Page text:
Politics

Psychiatrist to oversee overdose-related brain injury crisis in B.C.

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The B.C. government has appointed a chief scientific adviser to address the growing number of people who are brain injured after an overdose, while also managing mental illness and drug dependency.

On Wednesday, Health Minister Adrian Dix announced Dr. Daniel Vigo would work closely with Provincial Health Officer Dr. Bonnie Henry and report to government on ways to solve the crisis.

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Vigo said there was a very high prevalence of brain injury in overdose survivors, noting B.C. was in the midst of an overdose public health emergency with more than 2,500 deaths in 2023.

“Half the survivors die in the immediate future and another third in the near future,” he said.

“For those who survive, the resulting clinical triad presents unique challenges in patient engagement and service provision, from prevention to tertiary care and secure community housing.”

Vigo said his office would provide continuing recommendations to the Ministry of Health to improve and analyze the health care system’s response to the crisis.

B.C. Premier David Eby said Vigo would provide continuing advice on how to improve care for this new and growing group of people living with a combination of severe mental-health and addictions challenges and brain injuries.

“People with such conditions often face extreme challenges that impact their ability to make rational decisions about self-care and accessing services,” he said.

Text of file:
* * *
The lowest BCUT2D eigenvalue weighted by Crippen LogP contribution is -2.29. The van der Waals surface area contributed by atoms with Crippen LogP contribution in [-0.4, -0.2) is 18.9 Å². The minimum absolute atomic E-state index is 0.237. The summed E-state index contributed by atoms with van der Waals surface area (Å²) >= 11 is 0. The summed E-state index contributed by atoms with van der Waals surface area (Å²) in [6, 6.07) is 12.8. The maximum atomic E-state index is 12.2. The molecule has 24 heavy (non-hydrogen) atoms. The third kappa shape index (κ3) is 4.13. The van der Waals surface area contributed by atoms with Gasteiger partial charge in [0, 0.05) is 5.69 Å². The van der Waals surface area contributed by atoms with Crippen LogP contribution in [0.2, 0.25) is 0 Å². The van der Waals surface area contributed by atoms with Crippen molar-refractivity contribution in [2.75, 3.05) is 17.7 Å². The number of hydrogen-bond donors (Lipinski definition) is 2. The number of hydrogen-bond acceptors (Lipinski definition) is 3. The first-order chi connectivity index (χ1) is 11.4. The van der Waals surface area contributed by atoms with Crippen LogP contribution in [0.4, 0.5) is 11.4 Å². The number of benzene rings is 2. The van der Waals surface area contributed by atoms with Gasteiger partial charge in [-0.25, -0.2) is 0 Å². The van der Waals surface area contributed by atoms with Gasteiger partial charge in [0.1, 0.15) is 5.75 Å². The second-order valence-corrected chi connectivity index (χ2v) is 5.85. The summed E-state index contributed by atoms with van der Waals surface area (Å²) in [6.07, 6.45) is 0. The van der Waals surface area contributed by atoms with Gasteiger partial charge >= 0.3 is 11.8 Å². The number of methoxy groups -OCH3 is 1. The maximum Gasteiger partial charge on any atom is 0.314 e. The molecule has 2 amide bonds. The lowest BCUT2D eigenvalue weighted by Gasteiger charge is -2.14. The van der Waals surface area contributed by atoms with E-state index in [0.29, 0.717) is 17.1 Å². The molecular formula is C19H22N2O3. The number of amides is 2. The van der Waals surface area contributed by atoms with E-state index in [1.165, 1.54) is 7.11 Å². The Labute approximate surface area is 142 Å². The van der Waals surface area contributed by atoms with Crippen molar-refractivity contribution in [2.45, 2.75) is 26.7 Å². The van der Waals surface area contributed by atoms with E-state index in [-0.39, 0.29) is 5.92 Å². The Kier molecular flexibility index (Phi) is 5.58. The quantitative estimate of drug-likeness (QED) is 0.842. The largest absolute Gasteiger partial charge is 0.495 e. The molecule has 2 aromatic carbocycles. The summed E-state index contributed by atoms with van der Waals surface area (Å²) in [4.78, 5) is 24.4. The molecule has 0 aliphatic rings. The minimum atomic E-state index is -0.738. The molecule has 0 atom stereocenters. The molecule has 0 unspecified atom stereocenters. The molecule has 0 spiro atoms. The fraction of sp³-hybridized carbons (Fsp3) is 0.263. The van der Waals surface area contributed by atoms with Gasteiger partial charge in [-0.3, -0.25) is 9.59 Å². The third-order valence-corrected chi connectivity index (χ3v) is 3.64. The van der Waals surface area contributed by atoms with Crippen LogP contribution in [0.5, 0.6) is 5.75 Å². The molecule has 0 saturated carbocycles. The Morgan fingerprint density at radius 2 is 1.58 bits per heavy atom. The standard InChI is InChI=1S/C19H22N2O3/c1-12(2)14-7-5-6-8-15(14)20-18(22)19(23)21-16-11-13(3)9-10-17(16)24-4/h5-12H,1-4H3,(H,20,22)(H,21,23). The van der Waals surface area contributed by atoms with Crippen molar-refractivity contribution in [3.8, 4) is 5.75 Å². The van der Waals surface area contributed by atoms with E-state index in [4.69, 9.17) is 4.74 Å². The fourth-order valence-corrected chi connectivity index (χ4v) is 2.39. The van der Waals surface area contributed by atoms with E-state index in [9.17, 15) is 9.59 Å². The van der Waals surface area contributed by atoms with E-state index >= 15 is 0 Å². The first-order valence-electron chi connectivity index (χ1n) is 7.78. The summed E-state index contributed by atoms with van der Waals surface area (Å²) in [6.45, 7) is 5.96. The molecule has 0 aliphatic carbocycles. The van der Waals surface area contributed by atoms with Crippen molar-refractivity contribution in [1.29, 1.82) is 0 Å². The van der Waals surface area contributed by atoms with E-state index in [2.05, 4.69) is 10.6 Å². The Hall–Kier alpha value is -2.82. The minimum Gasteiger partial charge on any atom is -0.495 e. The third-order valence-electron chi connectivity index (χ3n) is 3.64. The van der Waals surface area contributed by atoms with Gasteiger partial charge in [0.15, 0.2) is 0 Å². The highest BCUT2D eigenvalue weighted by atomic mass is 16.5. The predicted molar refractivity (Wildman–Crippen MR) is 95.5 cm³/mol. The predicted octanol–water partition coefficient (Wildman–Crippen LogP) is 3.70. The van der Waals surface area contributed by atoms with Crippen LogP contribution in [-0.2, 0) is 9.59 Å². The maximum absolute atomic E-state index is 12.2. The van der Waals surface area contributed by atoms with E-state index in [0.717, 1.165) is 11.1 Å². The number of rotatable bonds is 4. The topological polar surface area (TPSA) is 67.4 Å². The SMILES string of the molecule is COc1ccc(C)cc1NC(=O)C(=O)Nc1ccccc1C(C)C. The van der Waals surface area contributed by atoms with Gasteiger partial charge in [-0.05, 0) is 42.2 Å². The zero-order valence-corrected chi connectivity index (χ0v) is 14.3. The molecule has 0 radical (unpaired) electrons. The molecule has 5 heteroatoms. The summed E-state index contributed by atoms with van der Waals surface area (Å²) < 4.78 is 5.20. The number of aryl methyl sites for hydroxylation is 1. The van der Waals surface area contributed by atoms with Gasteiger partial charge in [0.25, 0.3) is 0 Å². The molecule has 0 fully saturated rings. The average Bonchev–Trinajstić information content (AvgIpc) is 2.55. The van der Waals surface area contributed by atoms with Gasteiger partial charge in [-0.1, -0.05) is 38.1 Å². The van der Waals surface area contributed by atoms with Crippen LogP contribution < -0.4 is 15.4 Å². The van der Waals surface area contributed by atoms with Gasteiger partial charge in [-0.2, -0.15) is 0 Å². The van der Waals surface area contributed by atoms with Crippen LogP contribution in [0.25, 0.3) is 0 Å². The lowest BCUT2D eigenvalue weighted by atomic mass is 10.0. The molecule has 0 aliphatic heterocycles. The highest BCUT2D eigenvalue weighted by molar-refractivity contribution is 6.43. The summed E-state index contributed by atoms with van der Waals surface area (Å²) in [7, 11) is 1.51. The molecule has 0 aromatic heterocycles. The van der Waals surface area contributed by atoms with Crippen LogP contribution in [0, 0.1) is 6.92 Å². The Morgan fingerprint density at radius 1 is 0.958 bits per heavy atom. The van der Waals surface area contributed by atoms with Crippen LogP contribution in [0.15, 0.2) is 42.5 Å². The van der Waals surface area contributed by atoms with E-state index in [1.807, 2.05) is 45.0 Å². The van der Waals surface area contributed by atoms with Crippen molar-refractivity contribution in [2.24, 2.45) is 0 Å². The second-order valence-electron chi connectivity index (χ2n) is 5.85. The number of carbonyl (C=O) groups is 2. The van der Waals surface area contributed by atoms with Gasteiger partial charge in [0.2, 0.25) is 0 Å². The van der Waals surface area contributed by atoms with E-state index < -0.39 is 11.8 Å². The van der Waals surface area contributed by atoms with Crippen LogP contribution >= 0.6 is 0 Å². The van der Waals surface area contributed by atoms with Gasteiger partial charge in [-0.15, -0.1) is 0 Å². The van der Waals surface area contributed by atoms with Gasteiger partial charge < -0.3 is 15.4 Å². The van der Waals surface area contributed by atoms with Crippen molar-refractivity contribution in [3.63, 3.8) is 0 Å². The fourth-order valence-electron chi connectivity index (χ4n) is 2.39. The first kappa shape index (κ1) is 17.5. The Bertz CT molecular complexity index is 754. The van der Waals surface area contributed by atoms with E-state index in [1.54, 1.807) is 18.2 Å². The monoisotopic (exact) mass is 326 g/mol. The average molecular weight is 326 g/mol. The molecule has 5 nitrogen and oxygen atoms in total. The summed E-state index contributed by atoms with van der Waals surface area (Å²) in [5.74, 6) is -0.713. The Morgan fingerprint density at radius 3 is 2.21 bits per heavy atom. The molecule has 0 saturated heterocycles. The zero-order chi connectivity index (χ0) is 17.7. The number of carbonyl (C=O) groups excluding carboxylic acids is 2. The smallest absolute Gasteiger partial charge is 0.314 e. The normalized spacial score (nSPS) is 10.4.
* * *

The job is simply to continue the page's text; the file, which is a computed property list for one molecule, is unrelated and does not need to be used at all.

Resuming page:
Eby said that one patient with the three complex needs had gone to an emergency room 180 times in 2023.

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Four other patients went to emergency more than 140 times, while 612 patients went 10 or more times, he said.

Vigo said that for every overdose death, there was a number of overdose-related permanently injured brains.

“Overdose produces brain injury, and when that injury is severe enough to be diagnosed, preliminary evidence indicates that person has a 50 per cent chance of dying in the immediate future, and the survivors (have) an additional 30 per cent chance of dying in the near future.”

He said such injuries can also impair insight, judgment and ability to consent, “all of which make treatment as usual ineffective.”

“We need a whole new approach, one based on the best insights our evidence can produce,” he said.

Vigo, who is an assistant professor at UBC’s school of population and public health, will be expected to look at other jurisdictions for advice on how to deal with the problem.

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With files from Canadian Press


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